“organic” or “hypoallergenic” have no specific legal definition in the
cosmetic world. Rather, the terms such as hypoallergenic “mean
whatever a particular company wants [them] to mean,” the FDA’s Web
site says.

Consequently, consumers should beware, Archer says. “Unfortunately…
people see these words and associate them with a better product,” she
notes.

Is the fox guarding the henhouse?
A patchwork of voluntary organizations have cropped up in the absence
of more robust government regulation.

In an attempt to track ingredients and stave off widespread harm, the
FDA runs the Voluntary Cosmetic Regulation Program. Participating
cosmetic makers and distributors file lists of products and their
ingredients with the agency. The FDA can then notify companies in the
database if a certain ingredient is found to be potentially
troublesome.

The industry-backed Personal Care Product Council (PCPC)—whose
membership covers about 15 to 20 percent of U.S. cosmetics companies,
which make more than 80 percent of products on the market—encourages
companies to do substantial testing before introducing products to the
market. Bailey says that most companies perform computer modeling and
will run ingredients through a database of toxins. Beyond that, he
notes, “finished products typically go through a battery of
testing…[and]…usually there will be in-market monitoring, as well” to
watch for complaints. He says that the best way to ensure safety is
for companies to stick to ingredients that have proven safety track
records.

Cosmetic companies have also been receiving guidance from the Cosmetic
Ingredient Review (CIR), which was started (and is funded) by PCPC in
1976 to evaluate ingredients in beauty products. The CIR’s Web site
promises that “review processes are independent from the Council and
the cosmetics industry,” noting they are conducted by a nine-member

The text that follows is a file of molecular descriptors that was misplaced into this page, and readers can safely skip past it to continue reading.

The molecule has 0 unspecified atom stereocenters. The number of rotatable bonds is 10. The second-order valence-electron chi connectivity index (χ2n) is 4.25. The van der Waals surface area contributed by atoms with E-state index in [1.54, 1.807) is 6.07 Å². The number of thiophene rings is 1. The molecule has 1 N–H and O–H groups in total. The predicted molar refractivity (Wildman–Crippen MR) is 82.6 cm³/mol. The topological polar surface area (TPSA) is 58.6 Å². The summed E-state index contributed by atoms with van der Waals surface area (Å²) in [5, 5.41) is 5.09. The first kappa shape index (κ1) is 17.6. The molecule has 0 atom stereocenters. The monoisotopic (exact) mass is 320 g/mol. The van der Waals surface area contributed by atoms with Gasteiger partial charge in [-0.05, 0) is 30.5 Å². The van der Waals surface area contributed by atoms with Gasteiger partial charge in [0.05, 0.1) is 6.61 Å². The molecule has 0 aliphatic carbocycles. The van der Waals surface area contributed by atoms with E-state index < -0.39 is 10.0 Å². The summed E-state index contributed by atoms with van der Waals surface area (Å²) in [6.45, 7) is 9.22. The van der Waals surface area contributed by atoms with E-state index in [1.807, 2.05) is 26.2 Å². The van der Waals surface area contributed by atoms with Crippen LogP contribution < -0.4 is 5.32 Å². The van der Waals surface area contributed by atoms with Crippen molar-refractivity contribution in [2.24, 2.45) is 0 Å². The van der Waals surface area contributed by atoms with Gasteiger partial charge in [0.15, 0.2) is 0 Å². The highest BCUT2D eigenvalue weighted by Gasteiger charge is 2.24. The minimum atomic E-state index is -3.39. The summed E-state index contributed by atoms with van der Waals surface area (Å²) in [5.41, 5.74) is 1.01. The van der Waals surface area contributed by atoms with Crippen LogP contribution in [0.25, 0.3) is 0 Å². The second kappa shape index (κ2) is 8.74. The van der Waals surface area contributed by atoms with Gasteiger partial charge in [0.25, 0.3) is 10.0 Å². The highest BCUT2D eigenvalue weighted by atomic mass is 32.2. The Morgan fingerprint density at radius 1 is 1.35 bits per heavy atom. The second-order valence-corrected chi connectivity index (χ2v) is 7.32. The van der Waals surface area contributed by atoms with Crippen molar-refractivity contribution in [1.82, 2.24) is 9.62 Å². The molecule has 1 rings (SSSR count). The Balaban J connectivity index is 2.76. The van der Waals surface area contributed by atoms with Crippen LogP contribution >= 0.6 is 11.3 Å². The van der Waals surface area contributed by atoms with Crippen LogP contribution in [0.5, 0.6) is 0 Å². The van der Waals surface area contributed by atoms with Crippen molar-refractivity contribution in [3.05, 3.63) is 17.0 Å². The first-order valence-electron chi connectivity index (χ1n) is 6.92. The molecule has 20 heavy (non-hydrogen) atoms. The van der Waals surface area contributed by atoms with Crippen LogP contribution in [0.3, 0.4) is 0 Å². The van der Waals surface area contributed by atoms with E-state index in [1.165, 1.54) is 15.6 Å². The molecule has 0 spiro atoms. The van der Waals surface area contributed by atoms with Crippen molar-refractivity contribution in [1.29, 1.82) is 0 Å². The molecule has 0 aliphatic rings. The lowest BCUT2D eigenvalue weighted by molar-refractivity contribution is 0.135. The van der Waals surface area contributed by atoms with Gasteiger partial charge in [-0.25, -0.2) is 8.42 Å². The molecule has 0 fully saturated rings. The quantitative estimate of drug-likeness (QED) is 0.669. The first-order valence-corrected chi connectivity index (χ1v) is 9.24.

panel that includes a toxicologist, a dermatologist and a consumer
representative as well as nonvoting FDA and industry officials. The
CIR has reviewed about 1,500 ingredients to date, which Bailey says
account for more than 80 percent of the ingredients commonly used in
cosmetics.

The CIR’s findings, however, are nonbinding. “Their decisions and
whatever conclusion they make need to be reevaluated by the FDA to see
if we concur,” the FDA’s Katz says. When tipped off by the CIR, the
FDA will go back to the raw data—including toxicology analyses and
adverse-reaction reports—and conduct its own analysis before ruling on
whether to limit or ban a certain ingredient or suggest recalls.

But Archer says voluntary compliance is not enough—and that companies
should be required to meet certain safety criteria. “Unfortunately,
it’s a case of the fox guarding the henhouse,” she says. “We need
actual federal authority and regulations to guide companies as to what
safe is…so consumers don’t have to have a degree in chemistry to
figure out what’s safe to use on their families.”

In the meantime, she recommends that consumers look for fragrance-free
cosmetics with short lists of ingredients.

Need some help? The Compact for Safe Cosmetics, promoted and run by
the Campaign for Safe Cosmetics, is a voluntary group of companies
that pledge to keep products in line with (or beyond) E.U. standards
and to avoid using ingredients that are known or suspected to be
hazardous to human health. It currently has a membership of about
1,000 mostly small and midsize U.S. companies. Additionally, the
Environmental Working Group’s Skin Deep cosmetic safety database
allows users to search ingredients of more than 42,000 products.

“I think the good news for consumers,” Archer says, is that “there are
many companies in the industry that are waking up to the fact
that…consumers want safer products.”